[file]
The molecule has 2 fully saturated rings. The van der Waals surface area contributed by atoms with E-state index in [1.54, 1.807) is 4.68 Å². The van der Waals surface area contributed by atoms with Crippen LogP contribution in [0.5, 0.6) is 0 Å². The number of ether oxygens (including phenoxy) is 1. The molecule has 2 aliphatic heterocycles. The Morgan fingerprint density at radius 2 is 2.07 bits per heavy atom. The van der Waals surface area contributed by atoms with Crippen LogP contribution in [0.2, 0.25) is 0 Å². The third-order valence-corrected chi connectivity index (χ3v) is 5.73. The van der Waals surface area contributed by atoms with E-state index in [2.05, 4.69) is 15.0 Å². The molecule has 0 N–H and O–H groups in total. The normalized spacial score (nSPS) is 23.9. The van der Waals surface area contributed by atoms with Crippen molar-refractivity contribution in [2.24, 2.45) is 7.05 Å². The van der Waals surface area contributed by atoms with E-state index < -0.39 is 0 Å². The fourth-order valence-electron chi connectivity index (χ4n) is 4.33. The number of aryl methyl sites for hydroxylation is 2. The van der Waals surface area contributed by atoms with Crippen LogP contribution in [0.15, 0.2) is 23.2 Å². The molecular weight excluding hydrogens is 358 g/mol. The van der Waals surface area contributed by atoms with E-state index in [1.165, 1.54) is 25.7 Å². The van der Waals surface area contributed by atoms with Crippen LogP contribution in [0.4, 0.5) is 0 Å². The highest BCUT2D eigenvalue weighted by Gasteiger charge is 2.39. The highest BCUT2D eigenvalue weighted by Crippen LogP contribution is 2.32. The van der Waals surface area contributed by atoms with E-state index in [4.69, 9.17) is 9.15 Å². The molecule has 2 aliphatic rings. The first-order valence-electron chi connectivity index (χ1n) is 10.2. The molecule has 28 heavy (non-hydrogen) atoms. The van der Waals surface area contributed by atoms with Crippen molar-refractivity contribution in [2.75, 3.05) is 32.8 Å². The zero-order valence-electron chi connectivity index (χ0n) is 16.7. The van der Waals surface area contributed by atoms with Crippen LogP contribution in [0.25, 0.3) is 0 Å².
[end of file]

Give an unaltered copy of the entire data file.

The molecule has 2 fully saturated rings. The van der Waals surface area contributed by atoms with E-state index in [1.54, 1.807) is 4.68 Å². The van der Waals surface area contributed by atoms with Crippen LogP contribution in [0.5, 0.6) is 0 Å². The number of ether oxygens (including phenoxy) is 1. The molecule has 2 aliphatic heterocycles. The Morgan fingerprint density at radius 2 is 2.07 bits per heavy atom. The van der Waals surface area contributed by atoms with Crippen LogP contribution in [0.2, 0.25) is 0 Å². The third-order valence-corrected chi connectivity index (χ3v) is 5.73. The van der Waals surface area contributed by atoms with E-state index in [2.05, 4.69) is 15.0 Å². The molecule has 0 N–H and O–H groups in total. The normalized spacial score (nSPS) is 23.9. The van der Waals surface area contributed by atoms with Crippen molar-refractivity contribution in [2.24, 2.45) is 7.05 Å². The van der Waals surface area contributed by atoms with E-state index < -0.39 is 0 Å². The fourth-order valence-electron chi connectivity index (χ4n) is 4.33. The number of aryl methyl sites for hydroxylation is 2. The van der Waals surface area contributed by atoms with Crippen LogP contribution in [0.15, 0.2) is 23.2 Å². The molecular weight excluding hydrogens is 358 g/mol. The van der Waals surface area contributed by atoms with E-state index in [1.165, 1.54) is 25.7 Å². The van der Waals surface area contributed by atoms with Crippen LogP contribution in [0.4, 0.5) is 0 Å². The highest BCUT2D eigenvalue weighted by Gasteiger charge is 2.39. The highest BCUT2D eigenvalue weighted by Crippen LogP contribution is 2.32. The van der Waals surface area contributed by atoms with E-state index in [4.69, 9.17) is 9.15 Å². The molecule has 2 aliphatic rings. The first-order valence-electron chi connectivity index (χ1n) is 10.2. The molecule has 28 heavy (non-hydrogen) atoms. The van der Waals surface area contributed by atoms with Crippen molar-refractivity contribution in [2.75, 3.05) is 32.8 Å². The zero-order valence-electron chi connectivity index (χ0n) is 16.7. The van der Waals surface area contributed by atoms with Crippen LogP contribution in [0.25, 0.3) is 0 Å².